NO ONE wants to start the day with a headache.
Sometimes you might know it’s coming, especially if you had a beer too many the night before.
On days like this you turn to painkillers and hope and pray for a speedy recovery.
But headaches can be triggered by a whole host of reasons, some of which cannot be remedied with the tried-and-true acetaminophen.
They can occur when we are dehydrated, which can sometimes be the result of consuming too much alcohol or even being in the sun for too long.
Morning headaches are common and can occur for a variety of reasons, many of which are not serious.
The NHS says some of the most common culprits are a cold or flu – or even stress.
Often it’s nothing to worry about and is just a result of dehydration or following a night of indulgence.
But persistent pain most mornings can be a potential indicator of an underlying problem.
It’s best to know what it might mean and see if you need to speak to an expert about it.
What are headache symptoms?
Headache symptoms tend to be the same for all different types of the condition.
However, they can vary slightly depending on what type you have and how severe the pain is.
Migraine headaches are often described as a throbbing, throbbing pain and sufferers often feel drained — some have to take prescribed medication.
Cluster headaches feel more like an intense burning sensation, sometimes around the eyes, and can make people feel like they can’t open their eyes.
And a sinus headache, which is often caused by an infection or disease, is generally concentrated around the nose, eyes, or forehead.
What types of headaches are there?
Harvard Health experts say there are about 300 different types of headaches.
Morning headaches usually start between 4am and 9am and often tend to interrupt the sufferer’s sleep – with the pain waking you up.
The pain can fall into a number of categories, making it either a cluster headache, a tension headache, or even a migraine.
Other types of morning headaches can include paroxysmal headaches and medication-overuse headaches.
Studies have found that most people who suffer from morning headaches also suffer from insomnia.
Why do headaches occur?
Headaches occur for a variety of reasons and here we take a look at the different causes, such as sleep disorders and shift work.
Research has found that morning headaches can also be caused by disruptions in the circadian rhythm, when the body’s natural “internal clock” is off, for example due to shift work.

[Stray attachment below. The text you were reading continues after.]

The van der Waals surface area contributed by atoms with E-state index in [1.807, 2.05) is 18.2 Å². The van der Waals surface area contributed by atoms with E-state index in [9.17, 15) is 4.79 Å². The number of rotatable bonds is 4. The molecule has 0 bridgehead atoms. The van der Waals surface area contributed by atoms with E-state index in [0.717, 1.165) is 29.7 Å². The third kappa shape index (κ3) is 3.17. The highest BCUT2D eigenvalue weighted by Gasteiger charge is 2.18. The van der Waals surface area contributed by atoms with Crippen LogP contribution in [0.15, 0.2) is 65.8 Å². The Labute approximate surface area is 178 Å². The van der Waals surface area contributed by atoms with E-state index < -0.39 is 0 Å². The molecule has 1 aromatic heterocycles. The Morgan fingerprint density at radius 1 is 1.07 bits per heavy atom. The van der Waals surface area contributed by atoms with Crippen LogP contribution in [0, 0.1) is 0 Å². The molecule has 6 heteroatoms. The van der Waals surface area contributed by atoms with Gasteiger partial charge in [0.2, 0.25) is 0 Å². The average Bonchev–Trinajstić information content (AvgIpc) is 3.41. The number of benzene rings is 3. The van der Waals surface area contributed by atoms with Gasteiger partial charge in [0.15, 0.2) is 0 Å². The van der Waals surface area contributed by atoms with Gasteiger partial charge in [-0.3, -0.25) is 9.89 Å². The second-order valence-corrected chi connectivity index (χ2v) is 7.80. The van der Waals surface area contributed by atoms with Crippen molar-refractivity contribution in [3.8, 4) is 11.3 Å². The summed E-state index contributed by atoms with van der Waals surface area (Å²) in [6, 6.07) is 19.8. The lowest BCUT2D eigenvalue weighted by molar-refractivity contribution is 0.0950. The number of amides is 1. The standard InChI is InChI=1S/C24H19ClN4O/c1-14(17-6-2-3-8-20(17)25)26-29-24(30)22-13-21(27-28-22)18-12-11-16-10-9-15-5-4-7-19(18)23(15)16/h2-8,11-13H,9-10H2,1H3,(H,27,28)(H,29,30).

Due to the misalignment between your natural internal clock and actual sleep states, you can get insufficient sleep, which can lead to headaches when you wake up.
This, as well as allergens in the bedroom or sleeping in an exceptionally cold room, can make sleep quality worse.
One includes sleep disorders because the same part of the brain that controls sleep and mood also controls the pain you wake up with.
Insomnia is one of the main reasons for a morning migraine.
The condition can prevent you from getting enough rest by keeping you awake when you’re trying to fall asleep, waking you up as soon as you fall asleep, and causing restless sleep.
Other sleep problems like narcolepsy, sleepwalking, sleeping with the wrong pillow, and sudden changes in sleep patterns — like oversleeping or lack of sleep — can contribute to your headaches.
Many sufferers also report sleep disorders such as sleep bruxism (where people unknowingly grind or clench their teeth while sleeping) and restless legs syndrome (where people experience an extremely uncomfortable tingling sensation in their lower limbs while sleeping, which is associated with it accompanied by an intense urge to move them to find relief).
Morning headaches are also an important warning sign of sleep apnea, which many people don’t realize they have.
The condition causes the airways to narrow during the night and breathing to stop temporarily.
This causes headaches and fatigue the next day, as well as nightly snoring.